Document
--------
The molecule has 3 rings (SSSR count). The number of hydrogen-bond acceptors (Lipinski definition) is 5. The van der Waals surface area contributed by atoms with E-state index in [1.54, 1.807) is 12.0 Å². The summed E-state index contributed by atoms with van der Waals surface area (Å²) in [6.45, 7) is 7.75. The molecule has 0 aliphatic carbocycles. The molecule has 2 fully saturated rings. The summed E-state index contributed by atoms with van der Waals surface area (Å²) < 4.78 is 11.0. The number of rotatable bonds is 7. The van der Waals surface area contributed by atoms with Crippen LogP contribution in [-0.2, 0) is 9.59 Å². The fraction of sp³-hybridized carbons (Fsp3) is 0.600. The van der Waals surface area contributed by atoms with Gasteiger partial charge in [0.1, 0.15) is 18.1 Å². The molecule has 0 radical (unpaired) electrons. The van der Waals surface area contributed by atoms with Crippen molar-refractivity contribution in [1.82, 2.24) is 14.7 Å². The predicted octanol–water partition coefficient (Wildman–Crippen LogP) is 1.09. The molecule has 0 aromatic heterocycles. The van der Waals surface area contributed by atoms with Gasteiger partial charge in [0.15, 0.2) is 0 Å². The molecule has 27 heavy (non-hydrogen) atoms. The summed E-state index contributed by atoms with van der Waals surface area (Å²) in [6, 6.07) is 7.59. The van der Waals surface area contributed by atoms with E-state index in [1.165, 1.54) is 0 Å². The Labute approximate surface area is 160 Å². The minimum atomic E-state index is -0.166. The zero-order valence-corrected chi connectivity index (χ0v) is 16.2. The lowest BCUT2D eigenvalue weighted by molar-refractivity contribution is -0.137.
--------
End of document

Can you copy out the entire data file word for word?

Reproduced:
The molecule has 3 rings (SSSR count). The number of hydrogen-bond acceptors (Lipinski definition) is 5. The van der Waals surface area contributed by atoms with E-state index in [1.54, 1.807) is 12.0 Å². The summed E-state index contributed by atoms with van der Waals surface area (Å²) in [6.45, 7) is 7.75. The molecule has 0 aliphatic carbocycles. The molecule has 2 fully saturated rings. The summed E-state index contributed by atoms with van der Waals surface area (Å²) < 4.78 is 11.0. The number of rotatable bonds is 7. The van der Waals surface area contributed by atoms with Crippen LogP contribution in [-0.2, 0) is 9.59 Å². The fraction of sp³-hybridized carbons (Fsp3) is 0.600. The van der Waals surface area contributed by atoms with Gasteiger partial charge in [0.1, 0.15) is 18.1 Å². The molecule has 0 radical (unpaired) electrons. The van der Waals surface area contributed by atoms with Crippen molar-refractivity contribution in [1.82, 2.24) is 14.7 Å². The predicted octanol–water partition coefficient (Wildman–Crippen LogP) is 1.09. The molecule has 0 aromatic heterocycles. The van der Waals surface area contributed by atoms with Gasteiger partial charge in [0.15, 0.2) is 0 Å². The molecule has 27 heavy (non-hydrogen) atoms. The summed E-state index contributed by atoms with van der Waals surface area (Å²) in [6, 6.07) is 7.59. The van der Waals surface area contributed by atoms with E-state index in [1.165, 1.54) is 0 Å². The Labute approximate surface area is 160 Å². The minimum atomic E-state index is -0.166. The zero-order valence-corrected chi connectivity index (χ0v) is 16.2. The lowest BCUT2D eigenvalue weighted by molar-refractivity contribution is -0.137.